What might you do in a typical first session with a student?

In a typical first session with a student, I would spend time getting to know them. It is important to know who they are as a student. For example, what is their take on school and how do they feel they are doing in subjects where they are struggling. It is also important to get to know their interests and likes and dislikes. This will allow me to create lesson plans that keep them engaged and wanting to learn more.

How can you help a student become an independent learner?

The best way to help a student become an independent learner is to foster a love of learning! Once you get a student excited about learning new things, the opportunities are endless!

How would you help a student stay motivated?

I would help a student stay motivated by creating a safe and welcoming learning environment where they won't be afraid to take chances and make mistakes. I would also try to connect our lessons to things they are interested in as often as possible. If needed, rewards such as stickers or a prize box are also helpful.

If a student has difficulty learning a skill or concept, what would you do?

If a student has difficulty learning a skill or a concept, I would continue to develop new ways to teach the concept until we found a way that made it click for the child.

How do you help students who are struggling with reading comprehension?

If a child is struggling with reading comprehension, it is important to look at multiple factors. Is the child having trouble with phonics and decoding? Is the content in the book above the child's level? In order to get better at reading comprehension, the child needs guided practice in books at both their independent and instructional levels.

What strategies have you found to be most successful when you start to work with a student?

I've found that one of the most important things you can do when beginning to work with a new student is to spend time to get to know them. Let them see that you care about them as a person, and they will trust you to teach them difficult skills.

How would you help a student get excited/engaged with a subject that they are struggling in?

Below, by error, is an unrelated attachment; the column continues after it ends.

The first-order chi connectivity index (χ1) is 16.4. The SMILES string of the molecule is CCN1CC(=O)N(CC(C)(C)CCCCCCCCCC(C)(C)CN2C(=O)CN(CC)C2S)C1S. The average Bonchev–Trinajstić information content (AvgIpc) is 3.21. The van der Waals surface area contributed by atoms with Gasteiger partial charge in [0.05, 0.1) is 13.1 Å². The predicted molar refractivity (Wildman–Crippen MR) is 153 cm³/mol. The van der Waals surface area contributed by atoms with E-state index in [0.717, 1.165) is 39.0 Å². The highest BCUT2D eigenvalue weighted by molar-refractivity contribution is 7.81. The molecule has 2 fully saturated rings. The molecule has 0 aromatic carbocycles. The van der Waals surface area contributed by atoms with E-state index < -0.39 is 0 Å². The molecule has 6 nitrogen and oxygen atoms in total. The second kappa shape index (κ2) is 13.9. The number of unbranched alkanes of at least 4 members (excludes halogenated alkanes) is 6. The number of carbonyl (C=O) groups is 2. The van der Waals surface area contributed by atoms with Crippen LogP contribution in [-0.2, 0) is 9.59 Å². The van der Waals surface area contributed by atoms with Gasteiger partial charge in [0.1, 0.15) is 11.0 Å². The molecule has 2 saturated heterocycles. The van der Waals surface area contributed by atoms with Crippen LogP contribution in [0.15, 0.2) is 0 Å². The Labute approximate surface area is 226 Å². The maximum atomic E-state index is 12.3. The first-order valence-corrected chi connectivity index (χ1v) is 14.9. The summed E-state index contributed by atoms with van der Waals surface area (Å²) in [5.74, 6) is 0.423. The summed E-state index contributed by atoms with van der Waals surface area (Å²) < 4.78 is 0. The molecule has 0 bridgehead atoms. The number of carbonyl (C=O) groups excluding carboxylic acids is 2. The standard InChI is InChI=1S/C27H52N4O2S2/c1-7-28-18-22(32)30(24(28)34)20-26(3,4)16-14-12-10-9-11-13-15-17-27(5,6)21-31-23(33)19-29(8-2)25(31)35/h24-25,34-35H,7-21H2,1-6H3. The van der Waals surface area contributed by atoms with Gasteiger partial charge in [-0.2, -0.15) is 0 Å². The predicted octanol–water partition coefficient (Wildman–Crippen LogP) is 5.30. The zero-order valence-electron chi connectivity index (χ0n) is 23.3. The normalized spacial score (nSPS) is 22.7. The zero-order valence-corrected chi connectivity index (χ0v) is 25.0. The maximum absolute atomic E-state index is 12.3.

In order to get a student excited and engaged with a difficult topic, I would try to connect it to their interests as often as possible. Also, finding different, interactive ways to teach a topic can be helpful as well.

What techniques would you use to be sure that a student understands the material?

I would use observations as we work together and questioning at the end of each lesson. The next time we met, I would start the session with review questions that covered old material.

How do you build a student's confidence in a subject?

The best way to build a student's confidence in a subject is to allow them to see their progress. Show them how many questions they are now getting right or let them compare books they were reading a few months ago to the ones they are reading now.

How do you evaluate a student's needs?

I evaluate a student's needs by using both formal and informal assessments. As I work with a child, I keep track of which skills they have mastered and which ones they still struggle with and use this information in the planning of future sessions.

How do you adapt your tutoring to the student's needs?

As I present a lesson to the child, I am constantly monitoring their understanding. If the lesson seems too difficult, I will take a step back and switch direction by reteaching an earlier skill. If the lesson is going very well, I will add in more challenging activities. I always come prepared with multiple levels of each activity.

What types of materials do you typically use during a tutoring session?

The materials I use depend on the topic being taught. I like to use a mix of paper and pencil, videos, computer games, and teacher-made games and resources to teach.